Two critical questions: First, did Putin order nerve agent attacks in the U.K.? Second, are NATO allies like the Baltic States at risk of a Russian attack? (My new column for The Jerusalem Post.)


(Dallas, Texas) — First, a few thoughts on the situation unfolding in the U.K.

  • The poisoning of a Russian father and daughter — opponents of Vladimir Putin — on British soil by a military-grade nerve agent was reprehensible. It must be condemned by every world leader. The number of Putin critics murdered or severely injured in Great Britain is in the double digits and continues to rise. This is absolutely unacceptable and must not go unpunished.
  • I applaud British Prime Minister Theresa May for announcing an immediate series of punitive measures against the Russian government, including the expulsion of 23 Russian diplomats suspected of being spies, the largest number of such expulsions in thirty years. 
  • NATO HQ also just issued a statement on these attacks on British soil, which reads in part: “The UK confirmed the use of a military-grade nerve agent of a type developed by Russia and briefed Allies that it was highly likely that Russia was responsible. The UK also confirmed that this was an indiscriminate and reckless attack against the United Kingdom, putting the lives of innocent civilians at risk….NATO has repeatedly condemned the use of chemical weapons in Syria and called on those responsible to be held to account. NATO regards any use of chemical weapons as a threat to international peace and security.
  • This is a start, but it’s not nearly enough. NATO leaders need to develop and urgently implement a far more comprehensive, robust and unified set of strategies to confront and counter rising Russian military, intelligence and cyber aggression under Putin. This should include but not be limited to tough sanctions on Moscow.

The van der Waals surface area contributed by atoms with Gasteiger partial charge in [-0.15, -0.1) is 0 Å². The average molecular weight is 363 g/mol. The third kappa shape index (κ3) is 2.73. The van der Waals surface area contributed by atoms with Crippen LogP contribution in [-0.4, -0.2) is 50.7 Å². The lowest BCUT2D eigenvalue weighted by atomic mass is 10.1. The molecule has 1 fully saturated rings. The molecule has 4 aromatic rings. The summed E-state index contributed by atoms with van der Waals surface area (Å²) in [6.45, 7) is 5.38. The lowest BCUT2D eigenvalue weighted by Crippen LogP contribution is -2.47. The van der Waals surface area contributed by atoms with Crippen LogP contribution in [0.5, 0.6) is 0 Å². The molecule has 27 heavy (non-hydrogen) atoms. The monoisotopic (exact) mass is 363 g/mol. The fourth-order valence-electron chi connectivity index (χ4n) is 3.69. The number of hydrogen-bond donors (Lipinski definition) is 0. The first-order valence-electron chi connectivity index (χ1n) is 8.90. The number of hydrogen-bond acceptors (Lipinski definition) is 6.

• Most importantly, President Trump needs to speak out forcefully against Putin and take the lead on imposing sanctions on Russia for a growing list of Kremlin aggressions, including efforts to subvert U.S. elections in 2016, invasions of multiple countries, murder of dissidents, etc. Congress overwhelmingly passed a new Russia sanctions law last year. It’s time for the President to put it to use.

Second, allow me to address the growing danger to the Baltic States.

Sixty-one percent of our Americans in our exclusive new survey say they are concerned Vladimir Putin is preparing to invade another country — possibly a small NATO country in Europe, or a Middle Eastern state — given that in recent years he has already invaded the Republic of Georgia, southern Ukraine, eastern Ukraine and sent Russian military forces into Syria.

Are the Baltic States — Estonia, Latvia and/or Lithuania — specifically vulnerable to attack? I believe the answer is yes. I discussed this last week over breakfast with Lithuania’s Ambassador to the U.S..

Let me explain why in more detail in this new fact sheet, “Does Vladimir Putin Pose a Threat to the Baltic States and the Rest of NATO?”

Also, I address this sensitive subject in a new column in The Jerusalem Post. Here are excerpts. Please click here to read the column in full.

  • Last week, the foreign ministers of all three Baltic nations were in Washington, laying the groundwork for an April 3 summit between US President Donald Trump and the presidents of their countries to discuss the Russian threat.
  • Now, an exclusive new survey reveals a majority of Americans are increasingly concerned by the threat Putin poses and worried that President Trump is not doing enough to keep the nation and her allies safe…..